Bob succumbed in November 2002 from the complications resulting directly from his injuries received during his military service in Vietnam. When seeking historical information on Bob two stories revealed the quality of his character. A former school mate of Bob’s at Cuba Central School revealed that he was taught how to water ski by Bob. Another, Tim Colligan at Embser’s Funeral Home who I reached out to for “obit” information, shared an experience with Bob. One day at the Pharmacy they were dicussing Bob’s ailments, and he mentioned his wound suffered during service. He then proceeded to “drop his drawers” right there and then and show Tim his leg wound. Sorry for the mortuary humor but when I called Tim later with a follow up question he said: “No problem, things are kinda dead around here today.”
My role in Bob’s story came after his death. While performing with the Genesee Valley Chorus at a Hornell, NY ceremony marking the visit of the Moving Wall, a mobile commemorative, honoring fallen military veterans. We had to take shelter during a passing rain shower. Upon the return of the sun and our emergence from the shelter, I noticed that rain drops from the passing shower had lingered on the Wall, like tears, adorning Bob’s name as shown in the picture.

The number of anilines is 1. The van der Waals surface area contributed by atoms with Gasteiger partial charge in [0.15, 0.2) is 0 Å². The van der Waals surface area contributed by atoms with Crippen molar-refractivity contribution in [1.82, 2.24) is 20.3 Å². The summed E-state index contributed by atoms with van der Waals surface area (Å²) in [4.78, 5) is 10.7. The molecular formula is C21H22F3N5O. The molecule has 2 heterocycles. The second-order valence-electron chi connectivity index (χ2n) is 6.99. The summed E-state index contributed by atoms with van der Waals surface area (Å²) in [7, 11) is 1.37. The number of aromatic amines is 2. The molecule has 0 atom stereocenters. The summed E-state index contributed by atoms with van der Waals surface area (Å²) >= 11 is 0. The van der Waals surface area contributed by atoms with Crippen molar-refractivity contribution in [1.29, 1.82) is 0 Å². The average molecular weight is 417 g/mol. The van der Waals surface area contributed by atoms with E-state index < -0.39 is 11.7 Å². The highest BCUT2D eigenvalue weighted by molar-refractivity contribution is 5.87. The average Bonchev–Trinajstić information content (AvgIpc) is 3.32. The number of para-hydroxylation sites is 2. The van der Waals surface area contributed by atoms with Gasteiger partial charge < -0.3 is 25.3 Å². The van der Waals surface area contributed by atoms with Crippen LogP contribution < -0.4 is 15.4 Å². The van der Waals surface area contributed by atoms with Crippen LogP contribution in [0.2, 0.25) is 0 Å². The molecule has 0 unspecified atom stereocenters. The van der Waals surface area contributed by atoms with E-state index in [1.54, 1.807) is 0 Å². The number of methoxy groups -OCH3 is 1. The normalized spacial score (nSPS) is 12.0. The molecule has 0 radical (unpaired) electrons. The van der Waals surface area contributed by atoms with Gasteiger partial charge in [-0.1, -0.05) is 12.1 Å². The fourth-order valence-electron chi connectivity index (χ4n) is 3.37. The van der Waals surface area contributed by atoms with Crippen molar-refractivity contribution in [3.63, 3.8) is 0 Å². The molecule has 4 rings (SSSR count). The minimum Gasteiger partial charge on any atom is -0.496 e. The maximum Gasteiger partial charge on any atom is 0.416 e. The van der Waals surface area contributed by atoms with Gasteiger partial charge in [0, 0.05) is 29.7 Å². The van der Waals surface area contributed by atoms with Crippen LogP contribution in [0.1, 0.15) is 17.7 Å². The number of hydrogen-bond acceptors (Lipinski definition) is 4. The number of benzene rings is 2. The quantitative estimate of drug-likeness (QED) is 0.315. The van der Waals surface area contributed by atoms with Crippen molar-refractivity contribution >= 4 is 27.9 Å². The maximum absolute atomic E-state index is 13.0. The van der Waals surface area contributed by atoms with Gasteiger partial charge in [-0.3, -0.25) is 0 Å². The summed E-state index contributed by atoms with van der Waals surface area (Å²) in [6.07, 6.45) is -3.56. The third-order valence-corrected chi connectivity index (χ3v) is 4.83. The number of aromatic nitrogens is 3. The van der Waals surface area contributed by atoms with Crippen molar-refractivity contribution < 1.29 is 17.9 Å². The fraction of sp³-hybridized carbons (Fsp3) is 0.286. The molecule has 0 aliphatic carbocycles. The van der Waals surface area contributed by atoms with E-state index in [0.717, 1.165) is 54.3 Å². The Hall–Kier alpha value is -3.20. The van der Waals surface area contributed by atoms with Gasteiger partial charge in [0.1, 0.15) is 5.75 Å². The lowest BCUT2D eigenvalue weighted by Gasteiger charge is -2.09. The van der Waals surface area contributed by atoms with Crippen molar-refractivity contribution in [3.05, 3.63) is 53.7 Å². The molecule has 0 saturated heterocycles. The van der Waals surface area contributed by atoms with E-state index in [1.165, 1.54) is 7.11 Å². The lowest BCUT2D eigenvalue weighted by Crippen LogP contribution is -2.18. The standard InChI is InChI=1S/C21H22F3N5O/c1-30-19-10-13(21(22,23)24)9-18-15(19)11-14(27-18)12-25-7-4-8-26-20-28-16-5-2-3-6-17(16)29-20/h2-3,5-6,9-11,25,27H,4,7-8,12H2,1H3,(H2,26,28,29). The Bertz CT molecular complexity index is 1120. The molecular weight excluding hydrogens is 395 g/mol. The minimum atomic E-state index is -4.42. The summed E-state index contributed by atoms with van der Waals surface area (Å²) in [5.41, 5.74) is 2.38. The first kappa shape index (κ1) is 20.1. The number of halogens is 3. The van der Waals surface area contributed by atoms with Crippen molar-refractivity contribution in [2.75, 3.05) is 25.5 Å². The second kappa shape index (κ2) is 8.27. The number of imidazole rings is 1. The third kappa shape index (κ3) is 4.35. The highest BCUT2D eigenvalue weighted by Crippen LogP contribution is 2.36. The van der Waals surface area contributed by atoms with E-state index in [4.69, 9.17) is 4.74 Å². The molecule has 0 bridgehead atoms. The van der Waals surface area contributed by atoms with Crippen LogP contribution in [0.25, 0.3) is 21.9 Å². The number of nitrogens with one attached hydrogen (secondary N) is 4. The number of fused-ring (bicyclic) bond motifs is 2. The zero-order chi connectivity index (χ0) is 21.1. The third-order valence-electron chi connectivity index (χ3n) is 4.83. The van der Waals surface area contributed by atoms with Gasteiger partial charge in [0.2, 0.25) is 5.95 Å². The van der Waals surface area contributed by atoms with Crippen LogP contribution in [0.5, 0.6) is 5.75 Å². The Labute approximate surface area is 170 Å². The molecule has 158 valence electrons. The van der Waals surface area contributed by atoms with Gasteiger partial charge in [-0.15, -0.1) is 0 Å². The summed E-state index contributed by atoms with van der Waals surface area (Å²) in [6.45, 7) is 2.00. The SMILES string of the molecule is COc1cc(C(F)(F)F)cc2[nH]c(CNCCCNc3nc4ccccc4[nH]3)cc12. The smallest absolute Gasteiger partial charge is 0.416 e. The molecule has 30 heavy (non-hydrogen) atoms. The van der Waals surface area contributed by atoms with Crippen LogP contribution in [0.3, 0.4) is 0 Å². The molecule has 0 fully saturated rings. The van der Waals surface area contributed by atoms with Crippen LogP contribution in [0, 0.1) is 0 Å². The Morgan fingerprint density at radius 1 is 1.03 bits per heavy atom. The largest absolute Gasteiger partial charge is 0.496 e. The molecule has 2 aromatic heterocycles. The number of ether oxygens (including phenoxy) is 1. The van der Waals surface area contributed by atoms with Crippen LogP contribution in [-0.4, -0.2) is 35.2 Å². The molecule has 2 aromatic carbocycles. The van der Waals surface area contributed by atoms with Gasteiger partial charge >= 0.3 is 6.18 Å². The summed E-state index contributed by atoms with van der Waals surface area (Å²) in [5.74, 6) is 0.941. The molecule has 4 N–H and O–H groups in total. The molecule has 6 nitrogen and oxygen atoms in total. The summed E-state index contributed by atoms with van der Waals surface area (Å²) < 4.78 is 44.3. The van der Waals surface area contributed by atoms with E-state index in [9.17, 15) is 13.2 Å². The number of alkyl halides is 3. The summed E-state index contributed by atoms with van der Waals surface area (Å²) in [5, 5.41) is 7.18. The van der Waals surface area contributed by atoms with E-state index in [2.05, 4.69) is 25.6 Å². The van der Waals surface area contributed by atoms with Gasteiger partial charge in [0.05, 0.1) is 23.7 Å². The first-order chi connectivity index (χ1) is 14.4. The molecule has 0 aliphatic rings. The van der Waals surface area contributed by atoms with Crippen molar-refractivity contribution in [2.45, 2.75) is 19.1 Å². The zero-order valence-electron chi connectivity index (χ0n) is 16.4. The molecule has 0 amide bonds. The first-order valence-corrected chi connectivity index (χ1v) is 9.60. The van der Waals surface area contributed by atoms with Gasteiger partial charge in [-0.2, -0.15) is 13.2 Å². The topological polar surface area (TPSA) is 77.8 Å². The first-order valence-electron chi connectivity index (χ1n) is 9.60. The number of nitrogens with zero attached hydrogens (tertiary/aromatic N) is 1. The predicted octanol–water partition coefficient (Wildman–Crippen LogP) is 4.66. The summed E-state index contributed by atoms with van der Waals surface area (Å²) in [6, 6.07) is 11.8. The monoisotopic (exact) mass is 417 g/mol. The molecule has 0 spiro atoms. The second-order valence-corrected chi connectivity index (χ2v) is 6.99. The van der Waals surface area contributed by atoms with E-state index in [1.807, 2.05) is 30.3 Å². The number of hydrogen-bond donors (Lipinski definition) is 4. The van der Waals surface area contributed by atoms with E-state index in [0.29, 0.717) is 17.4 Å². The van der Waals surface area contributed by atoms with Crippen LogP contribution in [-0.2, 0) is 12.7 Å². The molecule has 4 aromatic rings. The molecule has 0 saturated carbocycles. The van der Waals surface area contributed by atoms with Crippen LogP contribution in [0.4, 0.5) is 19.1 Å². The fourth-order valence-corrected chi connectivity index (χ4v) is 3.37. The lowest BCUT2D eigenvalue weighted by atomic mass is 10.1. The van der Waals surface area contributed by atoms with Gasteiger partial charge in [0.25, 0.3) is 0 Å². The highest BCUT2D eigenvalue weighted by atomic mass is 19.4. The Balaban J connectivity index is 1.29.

Rolly Miles is the second to be mentioned and touches a little closer to home. Although “Rol” spent most of his youth growing up at his Grandmother’s in Buffalo, he moved to Friendship for much of his high school career. Rol made an instant impact in school and in every walk of his Friendship life. Rol was a sophomore classmate with my future wife. I had already gone in the service before his becoming a closer part of the family and Rol had already joined the Air Force when I got out of the service so our closeness developed later in life. My relationship with Rolly, as a step-brother, developed more as adults with both having families. It further developed as he became involved with the insurance business and became our family agent first as a partner in Schenk and Miles and then as the owner.